Mr. Salman Khursheed, learned senior counsel for the respondent, submitted that the Appellate Authority was right in holding that on the basis of the language employed in Section 14(3)(c) of the Act there is no warrant for contending that the condition of the building was since qua non for ordering eviction of the tenant from the building.

It is obvious from the rival submissions that we have to set out Section itself before proceeding further.

Section 14(3)(c) of the Act reads as follows:

"14(3) - A landlord may apply to the Controller for an order directing the tenant to put the landlord in possession:- ...................................

.....................

(c) in the case of any building or rented land, if he requires it to carry out any building work at the instance of the Government or local authority or any Improvement Trust under some improvement or development scheme or if it has become unsafe or unfit for human habitation or is required bonafide by him for carrying out repairs which cannot be carried out without the building or rented land being vacated or that the building or rented land is required bonafide by him for the purpose of building or re-building or making thereto any substantial additions or alterations and that such building or re-building or addition or alteration cannot be carried out without the building or rented land being vacated.

A careful reading of the above Section will show that the Section contemplates different independent situations/circumstances enabling the landlord to apply for eviction of a tenant. Those different and independent situations/circumstances can be set out as follows:- "(1) When the tenanted premises are required by the landlord to carry out any building work at the instance of the Government or local authority or any Improvement Trust under some improvement or development scheme; or (ii) When the tenanted premises have become unsafe or unfit for human habitation; or (iii) When the tenanted premises are required bona fide by the landlord for carrying out repairs which cannot be carried out without such tenanted premises being vacated; or (iv) When the tenanted premises are required bonafide by the landlord for purposes of building or rebuilding or making thereto any substantial additions or alterations and that sch building or rebuilding or addition or alteration cannot be carried out without the building or rented land being vacated." From the above analysis, it will be seen that the condition of the building is required to be considered when the application falls under the above mentioned Category (ii). Admittedly, the application for eviction in the present case falls under Category (iv) and there is no requirement in such cases to go into the condition of the building. It is true that this Court has held that the requirement of the condition of the building is a vital factor whether such requirement is specifically stated in the Section or not It must be remembered that the decision of this Court was rendered while interpreting Section 14(1)(b) of the Tamil Nadu Act which is not in pari materia with the Himachal Pradesh Act. In other words, there are no different categories as set out above in the Tamil Nadu Act as in Himachal Pradesh Act.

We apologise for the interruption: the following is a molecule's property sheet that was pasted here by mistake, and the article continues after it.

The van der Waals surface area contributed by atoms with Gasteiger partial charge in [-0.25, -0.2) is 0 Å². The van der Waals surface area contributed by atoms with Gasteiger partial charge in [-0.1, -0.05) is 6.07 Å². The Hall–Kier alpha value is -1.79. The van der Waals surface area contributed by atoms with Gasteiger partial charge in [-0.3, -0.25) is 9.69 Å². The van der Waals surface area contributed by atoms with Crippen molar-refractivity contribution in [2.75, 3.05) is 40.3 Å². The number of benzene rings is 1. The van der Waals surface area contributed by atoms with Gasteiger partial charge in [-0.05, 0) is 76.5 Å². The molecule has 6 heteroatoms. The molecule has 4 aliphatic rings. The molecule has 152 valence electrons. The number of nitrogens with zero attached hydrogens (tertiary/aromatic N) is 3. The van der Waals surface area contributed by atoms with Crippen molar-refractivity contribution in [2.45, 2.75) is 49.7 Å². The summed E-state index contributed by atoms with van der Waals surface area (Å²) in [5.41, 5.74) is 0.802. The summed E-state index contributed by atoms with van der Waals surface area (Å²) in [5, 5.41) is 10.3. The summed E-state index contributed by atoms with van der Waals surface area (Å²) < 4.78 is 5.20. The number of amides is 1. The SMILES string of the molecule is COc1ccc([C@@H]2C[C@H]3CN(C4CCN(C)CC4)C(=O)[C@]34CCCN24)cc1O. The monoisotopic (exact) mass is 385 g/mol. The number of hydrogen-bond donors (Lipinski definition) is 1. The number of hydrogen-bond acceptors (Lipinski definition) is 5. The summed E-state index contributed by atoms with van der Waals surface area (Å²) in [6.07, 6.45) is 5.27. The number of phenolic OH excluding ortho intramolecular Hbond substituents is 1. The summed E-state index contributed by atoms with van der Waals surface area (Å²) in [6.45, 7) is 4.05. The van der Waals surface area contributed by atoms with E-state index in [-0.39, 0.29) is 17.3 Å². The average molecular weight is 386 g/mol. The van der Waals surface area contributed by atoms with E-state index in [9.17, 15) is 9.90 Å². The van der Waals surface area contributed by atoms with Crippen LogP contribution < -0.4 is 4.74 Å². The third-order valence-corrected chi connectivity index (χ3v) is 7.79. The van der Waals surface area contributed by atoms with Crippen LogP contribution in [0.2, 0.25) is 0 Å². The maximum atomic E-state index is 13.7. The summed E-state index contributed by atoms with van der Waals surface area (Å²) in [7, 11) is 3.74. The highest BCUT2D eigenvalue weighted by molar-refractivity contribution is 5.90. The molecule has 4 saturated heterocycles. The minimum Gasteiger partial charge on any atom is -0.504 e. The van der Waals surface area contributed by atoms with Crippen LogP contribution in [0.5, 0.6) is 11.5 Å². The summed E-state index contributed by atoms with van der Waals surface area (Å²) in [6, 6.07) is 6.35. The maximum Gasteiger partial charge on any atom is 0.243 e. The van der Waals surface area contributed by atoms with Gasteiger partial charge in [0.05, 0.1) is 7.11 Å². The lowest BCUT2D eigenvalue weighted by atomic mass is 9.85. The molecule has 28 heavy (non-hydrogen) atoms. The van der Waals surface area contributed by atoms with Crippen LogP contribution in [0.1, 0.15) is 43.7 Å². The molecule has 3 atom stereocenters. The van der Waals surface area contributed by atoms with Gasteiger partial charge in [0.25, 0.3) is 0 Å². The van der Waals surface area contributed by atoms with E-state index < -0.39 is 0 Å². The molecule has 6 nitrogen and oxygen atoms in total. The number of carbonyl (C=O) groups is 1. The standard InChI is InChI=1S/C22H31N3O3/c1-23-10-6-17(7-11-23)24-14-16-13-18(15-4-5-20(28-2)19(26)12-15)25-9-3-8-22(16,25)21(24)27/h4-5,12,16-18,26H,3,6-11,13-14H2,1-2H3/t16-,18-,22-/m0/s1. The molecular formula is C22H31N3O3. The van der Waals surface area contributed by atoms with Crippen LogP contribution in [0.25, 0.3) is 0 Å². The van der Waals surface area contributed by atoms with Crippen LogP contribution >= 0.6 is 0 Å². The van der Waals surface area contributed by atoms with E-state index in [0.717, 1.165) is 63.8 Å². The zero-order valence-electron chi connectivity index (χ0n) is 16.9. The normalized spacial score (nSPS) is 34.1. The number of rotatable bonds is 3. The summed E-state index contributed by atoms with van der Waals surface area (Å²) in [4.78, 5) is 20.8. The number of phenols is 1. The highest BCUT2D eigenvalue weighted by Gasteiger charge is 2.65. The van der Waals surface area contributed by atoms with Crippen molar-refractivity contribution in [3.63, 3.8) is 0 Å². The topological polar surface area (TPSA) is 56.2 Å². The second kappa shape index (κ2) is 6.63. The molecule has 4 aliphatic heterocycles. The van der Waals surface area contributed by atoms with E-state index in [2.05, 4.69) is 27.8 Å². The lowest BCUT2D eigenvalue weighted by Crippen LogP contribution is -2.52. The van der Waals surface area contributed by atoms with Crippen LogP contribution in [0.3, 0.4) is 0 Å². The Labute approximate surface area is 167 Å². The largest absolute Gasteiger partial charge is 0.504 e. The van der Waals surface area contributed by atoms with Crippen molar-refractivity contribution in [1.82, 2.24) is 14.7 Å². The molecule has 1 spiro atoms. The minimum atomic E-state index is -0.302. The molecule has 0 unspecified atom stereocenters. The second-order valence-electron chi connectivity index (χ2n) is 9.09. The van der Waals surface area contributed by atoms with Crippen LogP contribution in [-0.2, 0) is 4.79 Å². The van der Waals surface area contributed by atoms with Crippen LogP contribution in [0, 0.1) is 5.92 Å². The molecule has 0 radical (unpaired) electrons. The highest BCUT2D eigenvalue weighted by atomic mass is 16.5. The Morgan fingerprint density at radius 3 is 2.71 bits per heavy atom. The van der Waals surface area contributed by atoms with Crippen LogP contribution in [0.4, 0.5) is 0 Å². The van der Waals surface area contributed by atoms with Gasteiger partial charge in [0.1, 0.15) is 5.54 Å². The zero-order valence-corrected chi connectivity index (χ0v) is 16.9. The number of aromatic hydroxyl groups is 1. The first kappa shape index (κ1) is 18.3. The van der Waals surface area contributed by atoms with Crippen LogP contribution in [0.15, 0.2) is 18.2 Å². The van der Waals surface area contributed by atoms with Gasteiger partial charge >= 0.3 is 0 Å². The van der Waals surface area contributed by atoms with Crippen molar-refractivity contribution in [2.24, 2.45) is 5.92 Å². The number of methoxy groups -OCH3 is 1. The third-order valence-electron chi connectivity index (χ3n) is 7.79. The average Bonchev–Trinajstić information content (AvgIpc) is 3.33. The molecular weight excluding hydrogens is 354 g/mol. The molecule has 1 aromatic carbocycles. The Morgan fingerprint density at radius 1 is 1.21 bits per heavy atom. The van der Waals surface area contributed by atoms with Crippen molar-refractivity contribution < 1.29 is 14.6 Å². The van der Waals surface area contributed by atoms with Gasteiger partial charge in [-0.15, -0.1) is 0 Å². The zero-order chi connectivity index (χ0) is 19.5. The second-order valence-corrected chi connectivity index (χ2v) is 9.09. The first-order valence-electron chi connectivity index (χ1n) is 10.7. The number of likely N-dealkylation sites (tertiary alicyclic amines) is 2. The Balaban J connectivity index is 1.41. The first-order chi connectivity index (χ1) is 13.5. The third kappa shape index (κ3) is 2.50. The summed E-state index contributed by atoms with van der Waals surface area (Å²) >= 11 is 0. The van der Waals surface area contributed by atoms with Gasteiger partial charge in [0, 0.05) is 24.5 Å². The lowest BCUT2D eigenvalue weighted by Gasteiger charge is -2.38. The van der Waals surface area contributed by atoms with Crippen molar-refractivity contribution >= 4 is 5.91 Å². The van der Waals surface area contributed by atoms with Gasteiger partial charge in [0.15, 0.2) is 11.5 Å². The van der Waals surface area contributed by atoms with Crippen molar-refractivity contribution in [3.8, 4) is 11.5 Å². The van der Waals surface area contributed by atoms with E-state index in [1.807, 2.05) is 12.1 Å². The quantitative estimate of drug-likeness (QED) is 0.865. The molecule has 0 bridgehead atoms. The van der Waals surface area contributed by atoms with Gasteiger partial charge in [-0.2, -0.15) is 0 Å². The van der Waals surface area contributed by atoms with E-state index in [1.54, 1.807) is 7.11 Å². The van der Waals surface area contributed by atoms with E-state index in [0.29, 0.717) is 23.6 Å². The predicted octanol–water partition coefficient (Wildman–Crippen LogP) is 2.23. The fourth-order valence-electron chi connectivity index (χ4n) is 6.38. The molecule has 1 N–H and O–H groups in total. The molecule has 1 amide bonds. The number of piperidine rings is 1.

In addition to the above, as found by the Appellate Authority, the lease was with reference to land with a shed.

As a matter of fact, the appellant-tenant as RW-1 in his chief examination has stated as follows:- "The land in dispute was taken by me on rent in 1973. This place was 100' X 95'. The rent amount was Rs. 250/- per month. This place was given to me for workshop." As noted above, Section 14(3)(C) applies to tenanted land as well and the tenant has not questioned the capacity of the landlord to raise the construction or the bona fides of the landlord to do so.

In the result, we do not find any ground to interfere with the confirming order of the High Court. The appeal fails and is dismissed with no order as to costs.